This week's FOMC statement was a unanimous decision.
Williams recognized that "the big story for the Fed right now is inflation," and that with a strong dollar and low energy costs "we're going to see inflation run well below 2 percent for the next several months and a couple quarters."
He said that once the effect of these factors run through the economy, inflation should begin picking up in the second half of 2015.
Read MoreFed's Williams: 'Turbulence' likely if this occurs
By the end of 2016, he said, the U.S. should be close to the Fed's 2 percent inflation target.
Given this projection, Williams said he thought "around the middle of this year is the time that I think, in my view, that we'll be getting closer to 'Should we raise rates now, or should we wait a little longer, collect some more data, get more confidence in the forecast?'"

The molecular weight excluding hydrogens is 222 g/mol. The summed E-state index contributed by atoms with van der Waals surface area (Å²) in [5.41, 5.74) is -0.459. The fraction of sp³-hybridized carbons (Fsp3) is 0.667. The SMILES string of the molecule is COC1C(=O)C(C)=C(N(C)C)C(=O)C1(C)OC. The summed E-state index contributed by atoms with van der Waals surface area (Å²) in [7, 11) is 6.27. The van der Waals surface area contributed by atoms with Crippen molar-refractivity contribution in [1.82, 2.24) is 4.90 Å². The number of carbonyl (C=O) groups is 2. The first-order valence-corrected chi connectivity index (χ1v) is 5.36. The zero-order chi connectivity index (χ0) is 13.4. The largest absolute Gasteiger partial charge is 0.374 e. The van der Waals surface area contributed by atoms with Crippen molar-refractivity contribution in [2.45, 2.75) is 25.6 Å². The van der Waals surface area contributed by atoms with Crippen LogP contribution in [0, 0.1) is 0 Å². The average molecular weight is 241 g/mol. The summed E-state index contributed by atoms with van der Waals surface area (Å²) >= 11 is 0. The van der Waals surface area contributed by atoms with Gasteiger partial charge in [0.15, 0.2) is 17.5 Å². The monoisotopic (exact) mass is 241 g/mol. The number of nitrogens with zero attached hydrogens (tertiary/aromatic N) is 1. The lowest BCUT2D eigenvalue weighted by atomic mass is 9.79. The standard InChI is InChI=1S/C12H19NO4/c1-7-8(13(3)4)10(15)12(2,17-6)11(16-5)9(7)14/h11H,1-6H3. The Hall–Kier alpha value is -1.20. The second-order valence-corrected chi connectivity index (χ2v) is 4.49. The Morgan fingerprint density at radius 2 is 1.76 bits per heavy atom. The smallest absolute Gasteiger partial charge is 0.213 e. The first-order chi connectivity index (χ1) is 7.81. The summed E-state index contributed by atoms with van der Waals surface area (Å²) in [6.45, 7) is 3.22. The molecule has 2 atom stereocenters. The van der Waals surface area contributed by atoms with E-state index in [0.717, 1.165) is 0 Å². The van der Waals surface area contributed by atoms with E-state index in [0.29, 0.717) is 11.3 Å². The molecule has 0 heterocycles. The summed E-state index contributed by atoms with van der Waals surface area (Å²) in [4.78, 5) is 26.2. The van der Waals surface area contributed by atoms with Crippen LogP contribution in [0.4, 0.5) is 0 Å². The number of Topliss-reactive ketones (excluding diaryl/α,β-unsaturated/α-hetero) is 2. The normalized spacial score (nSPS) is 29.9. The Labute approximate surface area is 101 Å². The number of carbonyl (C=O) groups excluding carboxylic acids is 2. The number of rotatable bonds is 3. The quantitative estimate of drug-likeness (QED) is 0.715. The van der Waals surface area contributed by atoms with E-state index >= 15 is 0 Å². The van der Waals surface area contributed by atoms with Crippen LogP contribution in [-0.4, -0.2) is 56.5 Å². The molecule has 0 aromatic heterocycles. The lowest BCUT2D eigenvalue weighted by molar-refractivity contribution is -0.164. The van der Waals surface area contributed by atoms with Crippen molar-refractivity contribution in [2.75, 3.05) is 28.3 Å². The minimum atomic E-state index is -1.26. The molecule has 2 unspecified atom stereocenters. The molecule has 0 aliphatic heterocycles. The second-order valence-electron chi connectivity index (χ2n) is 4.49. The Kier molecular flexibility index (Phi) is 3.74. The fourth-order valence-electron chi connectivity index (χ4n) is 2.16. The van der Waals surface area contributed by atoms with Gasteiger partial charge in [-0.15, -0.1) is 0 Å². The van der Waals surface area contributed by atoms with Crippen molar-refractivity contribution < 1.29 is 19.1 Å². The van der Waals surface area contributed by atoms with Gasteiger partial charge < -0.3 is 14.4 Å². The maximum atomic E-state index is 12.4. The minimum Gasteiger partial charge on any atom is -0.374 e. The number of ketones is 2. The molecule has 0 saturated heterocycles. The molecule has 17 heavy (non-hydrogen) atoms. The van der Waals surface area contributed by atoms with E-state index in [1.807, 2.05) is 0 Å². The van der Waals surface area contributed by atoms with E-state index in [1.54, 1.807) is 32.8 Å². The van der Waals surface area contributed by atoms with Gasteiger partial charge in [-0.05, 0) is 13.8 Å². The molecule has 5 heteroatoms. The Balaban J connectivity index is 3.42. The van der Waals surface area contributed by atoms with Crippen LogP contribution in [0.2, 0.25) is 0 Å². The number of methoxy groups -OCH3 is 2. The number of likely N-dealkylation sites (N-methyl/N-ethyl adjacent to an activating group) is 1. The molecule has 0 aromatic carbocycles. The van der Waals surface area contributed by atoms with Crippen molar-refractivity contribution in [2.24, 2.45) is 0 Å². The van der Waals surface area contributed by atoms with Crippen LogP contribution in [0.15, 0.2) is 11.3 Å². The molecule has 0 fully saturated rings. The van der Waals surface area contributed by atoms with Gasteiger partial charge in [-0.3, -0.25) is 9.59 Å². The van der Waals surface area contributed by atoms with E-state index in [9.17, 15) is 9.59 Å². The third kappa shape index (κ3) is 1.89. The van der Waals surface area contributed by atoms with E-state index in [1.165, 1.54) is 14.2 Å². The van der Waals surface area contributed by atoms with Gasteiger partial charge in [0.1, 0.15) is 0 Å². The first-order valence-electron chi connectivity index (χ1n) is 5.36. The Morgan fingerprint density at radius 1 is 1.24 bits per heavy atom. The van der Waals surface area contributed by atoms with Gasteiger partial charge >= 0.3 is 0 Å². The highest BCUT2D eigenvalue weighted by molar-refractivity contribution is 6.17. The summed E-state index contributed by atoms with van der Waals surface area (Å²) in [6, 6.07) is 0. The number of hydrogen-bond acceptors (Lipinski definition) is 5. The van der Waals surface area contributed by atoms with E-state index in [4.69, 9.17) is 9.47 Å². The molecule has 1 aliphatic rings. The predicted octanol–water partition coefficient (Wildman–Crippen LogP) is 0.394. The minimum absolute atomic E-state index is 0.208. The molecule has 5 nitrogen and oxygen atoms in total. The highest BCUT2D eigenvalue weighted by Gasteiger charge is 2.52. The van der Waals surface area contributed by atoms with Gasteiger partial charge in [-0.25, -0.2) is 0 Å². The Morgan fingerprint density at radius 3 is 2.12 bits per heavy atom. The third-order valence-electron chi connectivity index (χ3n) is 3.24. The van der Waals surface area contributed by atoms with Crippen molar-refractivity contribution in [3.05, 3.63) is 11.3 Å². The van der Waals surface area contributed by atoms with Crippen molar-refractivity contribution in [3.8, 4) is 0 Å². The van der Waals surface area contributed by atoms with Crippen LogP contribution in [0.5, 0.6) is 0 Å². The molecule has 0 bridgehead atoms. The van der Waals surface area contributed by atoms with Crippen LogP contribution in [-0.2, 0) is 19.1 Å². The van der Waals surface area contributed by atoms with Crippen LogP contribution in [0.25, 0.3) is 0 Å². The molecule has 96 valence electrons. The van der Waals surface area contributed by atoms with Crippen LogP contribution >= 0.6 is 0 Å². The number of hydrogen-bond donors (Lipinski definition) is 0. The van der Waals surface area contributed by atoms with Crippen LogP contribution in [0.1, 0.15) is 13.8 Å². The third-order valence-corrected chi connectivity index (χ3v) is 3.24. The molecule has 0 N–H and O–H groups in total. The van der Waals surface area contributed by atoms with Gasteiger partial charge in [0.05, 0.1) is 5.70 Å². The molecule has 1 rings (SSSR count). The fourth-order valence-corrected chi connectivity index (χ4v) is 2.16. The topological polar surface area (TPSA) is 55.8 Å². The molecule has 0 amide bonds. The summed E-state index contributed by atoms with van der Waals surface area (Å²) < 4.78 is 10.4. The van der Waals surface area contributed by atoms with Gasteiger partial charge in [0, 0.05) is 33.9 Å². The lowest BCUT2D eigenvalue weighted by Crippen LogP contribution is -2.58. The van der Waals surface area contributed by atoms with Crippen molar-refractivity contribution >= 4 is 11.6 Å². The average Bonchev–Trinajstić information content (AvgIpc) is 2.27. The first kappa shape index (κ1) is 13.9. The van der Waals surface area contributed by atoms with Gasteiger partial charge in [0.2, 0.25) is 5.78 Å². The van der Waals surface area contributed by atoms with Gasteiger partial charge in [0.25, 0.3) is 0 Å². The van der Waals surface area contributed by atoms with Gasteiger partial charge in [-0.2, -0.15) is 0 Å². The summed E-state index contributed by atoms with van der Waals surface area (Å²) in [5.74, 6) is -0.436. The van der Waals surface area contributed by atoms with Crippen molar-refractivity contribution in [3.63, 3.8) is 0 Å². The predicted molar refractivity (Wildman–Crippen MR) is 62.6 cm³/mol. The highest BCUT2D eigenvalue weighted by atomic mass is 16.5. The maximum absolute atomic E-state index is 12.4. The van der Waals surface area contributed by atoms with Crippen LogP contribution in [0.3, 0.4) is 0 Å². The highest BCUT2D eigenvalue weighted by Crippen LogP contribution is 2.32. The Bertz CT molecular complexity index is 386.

"Around midyear is a good guess for when we really are getting close to that point that raising rates will be appropriate," he said.
Read MoreFed: Will remain 'patient,' upgrades economy
In other words, Williams predicted that the Fed would begin discussions of a rate increase despite neither wage growth nor inflation hitting the central bank's targets.
He explained that the projections of nearly full employment and the economy's "extraordinary monetary accommodation" (zero-interest rates, and a more-than-$4 trillion balance sheet) would justify these discussions.
Williams had predicted earlier this month that "turbulence" would be likely if Fed tightening occurred while the European Central Bank and the Bank of Japan increased stimulus. The ECB went on to announce an open-ended bond-buying program last week.